Category Archives: SummerReading
View Oregon Live’s photo essay of Forest Grove City Library celebrating kids who met their summer reading goal and rewarding them with books to keep and take home. One of the components of high-quality summer reading programs if giving away free books children and teens get to keep.
Oregon libraries that use the Ready to Read Grant to fund part or all of their summer reading program are required to use the statewide summer reading program (a.k.a. the Collaborative Summer Library Program). This means they must use the CSLP theme (this year underground) and slogan (this year Dig Into Reading and Beneath the Surface), but they are not required to use CSLP artwork. Washington County Cooperative Library System holds a teen summer reading art contest every year. This provides local teens with the opportunity to engage in a meaningful art project, vote to select the art they want to represent their program, and participate in their community by helping to promote their public library.
Congratulations to Kait Baird, this year’s winner!
For the second year in a row the non-profit Mixing in Math has developed ready-to-use programming ideas that correlated with the Collaborative Summer Library Program’s summer reading theme—night, Dream Big: Read! Activities are primarily designed for school-age children.
You can download and print these ready-to-use activities to add math to your summer programming. Each activity has a blue box on left that identifies recommended grade level, estimated time to do the activity, math concepts introduced in the activity, list of materials needed to do the activity, and 2 picture book suggestions. Looking through some of the activities, it would be easy to identify different picture books to support the math concepts covered in the activities if you don’t have the suggested titles or you don’t think they will work with your particular group of kids.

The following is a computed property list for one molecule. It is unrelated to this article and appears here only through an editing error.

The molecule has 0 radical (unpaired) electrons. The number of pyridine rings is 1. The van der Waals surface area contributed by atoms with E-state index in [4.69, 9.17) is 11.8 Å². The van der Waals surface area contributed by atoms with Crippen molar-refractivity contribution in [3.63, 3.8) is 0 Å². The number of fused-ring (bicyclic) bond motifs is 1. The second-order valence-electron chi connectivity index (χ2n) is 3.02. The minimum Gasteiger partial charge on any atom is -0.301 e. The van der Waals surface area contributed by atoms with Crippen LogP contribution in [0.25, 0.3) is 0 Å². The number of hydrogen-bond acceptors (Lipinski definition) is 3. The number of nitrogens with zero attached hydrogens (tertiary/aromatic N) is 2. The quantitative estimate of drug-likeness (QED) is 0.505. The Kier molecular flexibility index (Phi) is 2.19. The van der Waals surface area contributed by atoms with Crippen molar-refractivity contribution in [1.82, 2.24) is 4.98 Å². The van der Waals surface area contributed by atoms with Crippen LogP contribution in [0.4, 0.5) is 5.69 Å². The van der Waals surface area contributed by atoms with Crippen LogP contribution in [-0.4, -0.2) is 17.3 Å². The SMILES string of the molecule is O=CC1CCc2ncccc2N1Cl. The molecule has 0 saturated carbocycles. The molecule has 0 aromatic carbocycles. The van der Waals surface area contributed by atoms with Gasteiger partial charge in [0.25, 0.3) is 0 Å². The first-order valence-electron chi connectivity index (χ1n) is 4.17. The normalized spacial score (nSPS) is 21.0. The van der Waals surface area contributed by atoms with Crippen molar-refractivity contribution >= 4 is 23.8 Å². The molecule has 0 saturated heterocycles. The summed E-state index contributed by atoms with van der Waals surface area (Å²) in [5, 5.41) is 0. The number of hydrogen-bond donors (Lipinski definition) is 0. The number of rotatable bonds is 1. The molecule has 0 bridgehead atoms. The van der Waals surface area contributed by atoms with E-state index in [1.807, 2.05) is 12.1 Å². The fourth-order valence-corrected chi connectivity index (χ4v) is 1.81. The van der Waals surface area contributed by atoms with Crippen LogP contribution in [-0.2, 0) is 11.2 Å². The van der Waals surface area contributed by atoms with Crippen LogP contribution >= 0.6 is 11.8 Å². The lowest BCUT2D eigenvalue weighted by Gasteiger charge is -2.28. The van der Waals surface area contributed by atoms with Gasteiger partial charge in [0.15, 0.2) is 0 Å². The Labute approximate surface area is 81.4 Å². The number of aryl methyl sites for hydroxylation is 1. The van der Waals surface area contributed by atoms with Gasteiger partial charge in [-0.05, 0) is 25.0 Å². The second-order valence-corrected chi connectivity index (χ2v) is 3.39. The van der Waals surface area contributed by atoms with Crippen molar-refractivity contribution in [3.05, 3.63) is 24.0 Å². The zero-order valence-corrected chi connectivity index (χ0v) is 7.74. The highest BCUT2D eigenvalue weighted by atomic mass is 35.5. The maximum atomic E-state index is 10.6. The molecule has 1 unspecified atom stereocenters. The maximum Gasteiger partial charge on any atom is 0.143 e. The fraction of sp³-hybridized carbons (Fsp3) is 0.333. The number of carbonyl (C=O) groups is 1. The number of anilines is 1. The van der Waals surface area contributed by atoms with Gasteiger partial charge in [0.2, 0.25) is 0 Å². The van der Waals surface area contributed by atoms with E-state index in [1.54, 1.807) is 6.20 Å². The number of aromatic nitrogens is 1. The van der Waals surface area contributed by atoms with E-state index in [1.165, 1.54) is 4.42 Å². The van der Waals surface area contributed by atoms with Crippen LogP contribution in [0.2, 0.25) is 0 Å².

The National Summer Learning Association has developed nine quality standards for summer programs for children of all ages. Libraries can use these standards as a tool for identifying what they are doing well and what they need to improve on regarding planning, staffing, funding, and implementing their summer reading program.
How are these standards different than the components of high-quality summer reading programs? The standards are general strategies all types of summer programs should have in place regarding organizational infrastructure and customer service. Quality standards are indicators of sustainability, intentional programming and evaluation, and positive and responsive customer service. The components of high-quality summer reading programs are specific to library summer reading programs. The components are activities and services research shows libraries can implement during the summer to help children and teens maintain or improve their reading skills.
Both the quality standards and components of high-quality summer reading programs can be used to demonstrate to stakeholders the value of your summer reading program. They can be used to advocate keeping certain aspects of your program and for funding to improve your summer reading program.